Comparisons of mitochondrial DNA from ancient and modern Miami Indian populations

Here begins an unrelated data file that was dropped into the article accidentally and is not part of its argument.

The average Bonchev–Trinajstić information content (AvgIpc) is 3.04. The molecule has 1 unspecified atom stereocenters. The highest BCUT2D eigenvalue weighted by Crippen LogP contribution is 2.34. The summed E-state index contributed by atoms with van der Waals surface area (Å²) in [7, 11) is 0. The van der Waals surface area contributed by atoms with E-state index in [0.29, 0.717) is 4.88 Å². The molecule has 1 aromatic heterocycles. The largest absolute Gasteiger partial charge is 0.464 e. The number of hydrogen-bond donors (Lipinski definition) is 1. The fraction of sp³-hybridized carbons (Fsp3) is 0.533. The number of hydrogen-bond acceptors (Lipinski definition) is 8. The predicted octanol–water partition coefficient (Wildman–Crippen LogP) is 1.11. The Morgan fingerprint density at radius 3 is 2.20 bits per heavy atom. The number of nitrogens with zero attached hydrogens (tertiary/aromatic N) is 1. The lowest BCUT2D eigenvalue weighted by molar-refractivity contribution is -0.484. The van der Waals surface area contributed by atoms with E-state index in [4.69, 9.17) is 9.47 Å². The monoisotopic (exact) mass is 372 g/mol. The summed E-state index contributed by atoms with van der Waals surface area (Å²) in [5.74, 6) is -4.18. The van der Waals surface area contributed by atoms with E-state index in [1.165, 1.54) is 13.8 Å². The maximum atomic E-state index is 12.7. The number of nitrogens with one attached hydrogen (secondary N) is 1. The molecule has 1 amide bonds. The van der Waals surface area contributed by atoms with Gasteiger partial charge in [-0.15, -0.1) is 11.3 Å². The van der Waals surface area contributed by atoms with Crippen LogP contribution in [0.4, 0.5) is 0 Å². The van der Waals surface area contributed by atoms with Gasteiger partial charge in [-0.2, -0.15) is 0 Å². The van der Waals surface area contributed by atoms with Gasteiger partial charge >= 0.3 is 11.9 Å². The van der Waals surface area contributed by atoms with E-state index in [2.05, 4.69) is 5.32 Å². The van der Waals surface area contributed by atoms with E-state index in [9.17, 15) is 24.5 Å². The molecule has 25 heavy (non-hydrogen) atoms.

The purpose of this research endeavor was to determine the extent of genetic relatedness between an ancient and modern Miami Indian population. The modern Miami Indian nation in Indiana is currently in the process of regaining the federal recognition which was lost in the mid 1800's when part of the tribe was forced to relocate. A close genetic relationship between a modern and known ancient population could considerably strengthen the case to regain federal recognition. The human skeletal remains used for this experiment were excavated after partial exposure by flooding between 1989-1993 along the banks of the Mississinewa River in Wabash County. Through ethnohistoric dating techniques, the remains have been shown to represent a Miami Indian population living between 1790-1820. In order to yield amplifiable DNA several methods of isolation were attempted and compared. CTAB and phenol/chloroform/isoamyl alcohol (24:24:1) and a silica based purification method provided the best results yielding approximately 50-100 ng of amplifiable DNA from 3 of the 4 individuals. Purification of the DNA was found to be necessary following both isolation (Elu-Quik) prior to PCR amplification and after PCR but prior to sub-cloning(Gene-Clean). Regions of the mitochondrial DNA (mtDNA) genome of isolated DNA were amplified using primers which are specific for the HIizcIl and AIui regions of the mtDNA genome. Although the mtDNA proved to be somewhat amplifiable, it was still too fragmented to be cloned, which prevented genetic analysis and comparison of the two populations. As a result, a discussion of alternative methods for looking at relatedness between populations has been included.Department of BiologyThesis (M.S.